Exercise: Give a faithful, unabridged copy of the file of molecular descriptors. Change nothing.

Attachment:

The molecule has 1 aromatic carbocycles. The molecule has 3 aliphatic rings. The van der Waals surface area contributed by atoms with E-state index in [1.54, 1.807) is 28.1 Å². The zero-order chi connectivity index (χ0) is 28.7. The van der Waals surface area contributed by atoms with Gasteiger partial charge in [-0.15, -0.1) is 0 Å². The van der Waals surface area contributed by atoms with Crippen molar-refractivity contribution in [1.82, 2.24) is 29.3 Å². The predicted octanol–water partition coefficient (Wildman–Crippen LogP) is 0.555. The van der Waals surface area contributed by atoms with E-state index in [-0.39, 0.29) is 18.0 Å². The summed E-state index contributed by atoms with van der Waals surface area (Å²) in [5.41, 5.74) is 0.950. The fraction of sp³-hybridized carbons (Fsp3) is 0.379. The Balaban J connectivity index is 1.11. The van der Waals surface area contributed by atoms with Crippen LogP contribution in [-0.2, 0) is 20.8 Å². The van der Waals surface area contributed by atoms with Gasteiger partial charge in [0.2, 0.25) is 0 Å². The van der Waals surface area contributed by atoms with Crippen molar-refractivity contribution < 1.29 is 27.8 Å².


The molecule has 1 aromatic carbocycles. The molecule has 3 aliphatic rings. The van der Waals surface area contributed by atoms with E-state index in [1.54, 1.807) is 28.1 Å². The zero-order chi connectivity index (χ0) is 28.7. The van der Waals surface area contributed by atoms with Gasteiger partial charge in [-0.15, -0.1) is 0 Å². The van der Waals surface area contributed by atoms with Crippen molar-refractivity contribution in [1.82, 2.24) is 29.3 Å². The predicted octanol–water partition coefficient (Wildman–Crippen LogP) is 0.555. The van der Waals surface area contributed by atoms with E-state index in [-0.39, 0.29) is 18.0 Å². The summed E-state index contributed by atoms with van der Waals surface area (Å²) in [5.41, 5.74) is 0.950. The fraction of sp³-hybridized carbons (Fsp3) is 0.379. The Balaban J connectivity index is 1.11. The van der Waals surface area contributed by atoms with Crippen LogP contribution in [-0.2, 0) is 20.8 Å². The van der Waals surface area contributed by atoms with Gasteiger partial charge in [0.2, 0.25) is 0 Å². The van der Waals surface area contributed by atoms with Crippen molar-refractivity contribution < 1.29 is 27.8 Å².